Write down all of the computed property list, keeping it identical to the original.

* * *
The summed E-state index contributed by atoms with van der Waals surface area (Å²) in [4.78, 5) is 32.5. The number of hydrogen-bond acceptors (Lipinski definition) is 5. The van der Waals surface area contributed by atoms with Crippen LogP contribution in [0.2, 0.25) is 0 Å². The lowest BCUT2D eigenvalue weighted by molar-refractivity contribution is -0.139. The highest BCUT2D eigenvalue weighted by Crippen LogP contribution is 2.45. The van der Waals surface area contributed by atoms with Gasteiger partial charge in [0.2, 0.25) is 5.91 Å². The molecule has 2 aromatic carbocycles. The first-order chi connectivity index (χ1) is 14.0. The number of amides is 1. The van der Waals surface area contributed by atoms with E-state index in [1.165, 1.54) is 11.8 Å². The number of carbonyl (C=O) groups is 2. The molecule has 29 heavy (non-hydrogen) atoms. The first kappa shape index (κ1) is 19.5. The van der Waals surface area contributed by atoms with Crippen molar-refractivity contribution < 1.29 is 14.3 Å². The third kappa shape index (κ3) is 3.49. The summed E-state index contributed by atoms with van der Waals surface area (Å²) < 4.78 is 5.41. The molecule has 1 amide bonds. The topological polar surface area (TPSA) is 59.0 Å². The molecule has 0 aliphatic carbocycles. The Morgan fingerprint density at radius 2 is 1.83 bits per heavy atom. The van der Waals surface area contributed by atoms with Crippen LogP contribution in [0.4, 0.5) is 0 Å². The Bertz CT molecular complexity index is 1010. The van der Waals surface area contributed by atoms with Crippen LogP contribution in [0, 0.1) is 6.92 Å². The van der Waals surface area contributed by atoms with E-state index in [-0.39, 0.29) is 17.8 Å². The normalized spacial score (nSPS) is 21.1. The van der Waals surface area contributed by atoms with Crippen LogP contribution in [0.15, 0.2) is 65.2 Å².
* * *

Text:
The summed E-state index contributed by atoms with van der Waals surface area (Å²) in [4.78, 5) is 32.5. The number of hydrogen-bond acceptors (Lipinski definition) is 5. The van der Waals surface area contributed by atoms with Crippen LogP contribution in [0.2, 0.25) is 0 Å². The lowest BCUT2D eigenvalue weighted by molar-refractivity contribution is -0.139. The highest BCUT2D eigenvalue weighted by Crippen LogP contribution is 2.45. The van der Waals surface area contributed by atoms with Gasteiger partial charge in [0.2, 0.25) is 5.91 Å². The molecule has 2 aromatic carbocycles. The first-order chi connectivity index (χ1) is 14.0. The number of amides is 1. The van der Waals surface area contributed by atoms with E-state index in [1.165, 1.54) is 11.8 Å². The number of carbonyl (C=O) groups is 2. The molecule has 29 heavy (non-hydrogen) atoms. The first kappa shape index (κ1) is 19.5. The van der Waals surface area contributed by atoms with Crippen molar-refractivity contribution < 1.29 is 14.3 Å². The third kappa shape index (κ3) is 3.49. The summed E-state index contributed by atoms with van der Waals surface area (Å²) < 4.78 is 5.41. The molecule has 1 amide bonds. The topological polar surface area (TPSA) is 59.0 Å². The molecule has 0 aliphatic carbocycles. The Morgan fingerprint density at radius 2 is 1.83 bits per heavy atom. The van der Waals surface area contributed by atoms with Crippen LogP contribution in [0.4, 0.5) is 0 Å². The Bertz CT molecular complexity index is 1010. The van der Waals surface area contributed by atoms with Crippen LogP contribution in [0, 0.1) is 6.92 Å². The van der Waals surface area contributed by atoms with E-state index in [-0.39, 0.29) is 17.8 Å². The normalized spacial score (nSPS) is 21.1. The van der Waals surface area contributed by atoms with Crippen LogP contribution in [0.15, 0.2) is 65.2 Å².